TLC global project


Global teaching and learning conversations are an informal collaboration between institutions designed to provide support and strengthen pedagogical practice in Higher Education.

The intention is to provide a structured collaboration using web based interaction to support colleagues, provide feedback and share new ideas. The interaction is web-based to allow collaboration across disciplines, institutions and continents and provides a unique opportunity that allows for the exchange of resources, peer support, forum and visual communication. Central to this proposal is the premise that the collaboration is conducted in a professional atmosphere of openness to the quality of thinking that underpins the teaching strategy and the enhancement to learning that the combined weight of experience, intellect and institutional resource the participants and institutions bring. The aim of such collaboration is to develop a significant momentum of peer review of teaching between academics from different institutions to endorse the enhancement and quality assurance of subjects within those institutions.

The first iteration of the conversation will be as a pilot between academics from Manchester Metropolitan University(UK) and Charles Sturt University (AU).

Structure of the Project

  1. Video introduction (synchronous) at a mutually convenient time of all participants and the university leads. Explanation of the project intent and outcome, it is thought that the lecturers will communicate on a minimum of three occasions (the duration is difficult to determine given that the teaching sessions are not parallel but 12 weeks is initially suggested as a workable timeframe); > 15 March 18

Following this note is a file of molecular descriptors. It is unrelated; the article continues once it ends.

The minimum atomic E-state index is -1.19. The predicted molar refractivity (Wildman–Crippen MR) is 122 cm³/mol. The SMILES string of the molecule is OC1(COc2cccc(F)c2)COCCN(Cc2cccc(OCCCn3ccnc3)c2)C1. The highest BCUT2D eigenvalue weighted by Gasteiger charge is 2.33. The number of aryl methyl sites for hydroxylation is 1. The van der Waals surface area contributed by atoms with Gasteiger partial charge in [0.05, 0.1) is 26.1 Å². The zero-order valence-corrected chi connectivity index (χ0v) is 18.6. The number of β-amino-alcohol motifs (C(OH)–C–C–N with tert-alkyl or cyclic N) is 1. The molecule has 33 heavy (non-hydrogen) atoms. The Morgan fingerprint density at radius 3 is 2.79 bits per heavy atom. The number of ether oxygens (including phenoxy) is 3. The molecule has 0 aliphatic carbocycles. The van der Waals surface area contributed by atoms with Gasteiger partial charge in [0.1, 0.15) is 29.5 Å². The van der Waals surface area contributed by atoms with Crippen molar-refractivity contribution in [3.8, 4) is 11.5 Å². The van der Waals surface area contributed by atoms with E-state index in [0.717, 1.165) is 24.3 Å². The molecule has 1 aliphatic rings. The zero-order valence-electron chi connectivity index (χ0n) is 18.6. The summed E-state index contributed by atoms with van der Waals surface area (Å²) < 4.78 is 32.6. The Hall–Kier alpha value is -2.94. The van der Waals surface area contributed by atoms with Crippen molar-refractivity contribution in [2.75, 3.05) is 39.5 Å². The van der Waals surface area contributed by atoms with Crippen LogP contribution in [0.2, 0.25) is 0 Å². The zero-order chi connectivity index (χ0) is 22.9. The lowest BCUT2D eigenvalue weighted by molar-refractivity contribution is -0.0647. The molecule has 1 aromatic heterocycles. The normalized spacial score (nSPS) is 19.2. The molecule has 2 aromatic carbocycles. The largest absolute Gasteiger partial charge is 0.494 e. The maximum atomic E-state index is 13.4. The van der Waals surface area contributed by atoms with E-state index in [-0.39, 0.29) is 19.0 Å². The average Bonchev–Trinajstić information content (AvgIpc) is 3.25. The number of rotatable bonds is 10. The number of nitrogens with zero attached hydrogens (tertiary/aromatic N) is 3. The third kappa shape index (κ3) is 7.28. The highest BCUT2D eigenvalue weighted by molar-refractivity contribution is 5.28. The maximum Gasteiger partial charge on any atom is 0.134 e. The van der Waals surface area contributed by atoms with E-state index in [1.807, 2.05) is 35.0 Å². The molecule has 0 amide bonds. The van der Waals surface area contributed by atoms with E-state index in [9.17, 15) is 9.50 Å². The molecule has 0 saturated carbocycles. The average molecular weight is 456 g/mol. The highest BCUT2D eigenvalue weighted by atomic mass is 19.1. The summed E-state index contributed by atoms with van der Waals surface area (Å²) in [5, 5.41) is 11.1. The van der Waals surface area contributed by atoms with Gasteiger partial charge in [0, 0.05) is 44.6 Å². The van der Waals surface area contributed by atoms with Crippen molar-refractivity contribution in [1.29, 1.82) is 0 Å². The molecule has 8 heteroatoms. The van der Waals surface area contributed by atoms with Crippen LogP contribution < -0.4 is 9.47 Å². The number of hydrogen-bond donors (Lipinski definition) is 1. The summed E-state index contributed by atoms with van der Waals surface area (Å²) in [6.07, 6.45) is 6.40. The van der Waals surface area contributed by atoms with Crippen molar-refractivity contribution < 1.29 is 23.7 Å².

2. Lecturer in one institution are to share their teaching strategies and resources they use for one subject with a lecturer in the participating institution in a forum; > March to June 18 in private Google plus community
  3. Lecturers are to comment on the following;
    1. Organisation and ordering of each topic is appropriate;
    2. The teaching strategies are innovative, interactive and varied;
    3. There is an appropriate selection of resources to support the learning strategies; and
    4. Free comment to suggest alternatives
  4. At the commencement of this collaboration lecturers are to nominate one strategy that they will focus on to comment in web-space. It is suggested for the commentary to focus on why select this strategy, how effective was it and what improvement could be made, however, there is much potential for the individuals to mutual agree upon a set of goals;
  5. The last interaction will take place at the end of the teaching session and concentrate on the changes to the strategy and why. The partnering lecturer will respond as a critical friend; and
  6. At the conclusion of the session the participating lecturers are invited to submit a downloaded version of the forum posts and select one of the four ratings [a rubric, to be developed, will point to the enhancement of practice, value adding, is it worthwhile to continue?];
    1. ⭐⭐⭐⭐
    2. ⭐⭐⭐
    3. ⭐⭐

Whilst only three interactions are suggested, it does not preclude a richer interaction between the participants nor the opportunity to collaborate for conference presentations or further activities.

Due to the different time zones and different university calendars it is anticipated that the majority of communication will be asynchronous and that teaching will not be taking place at the same time.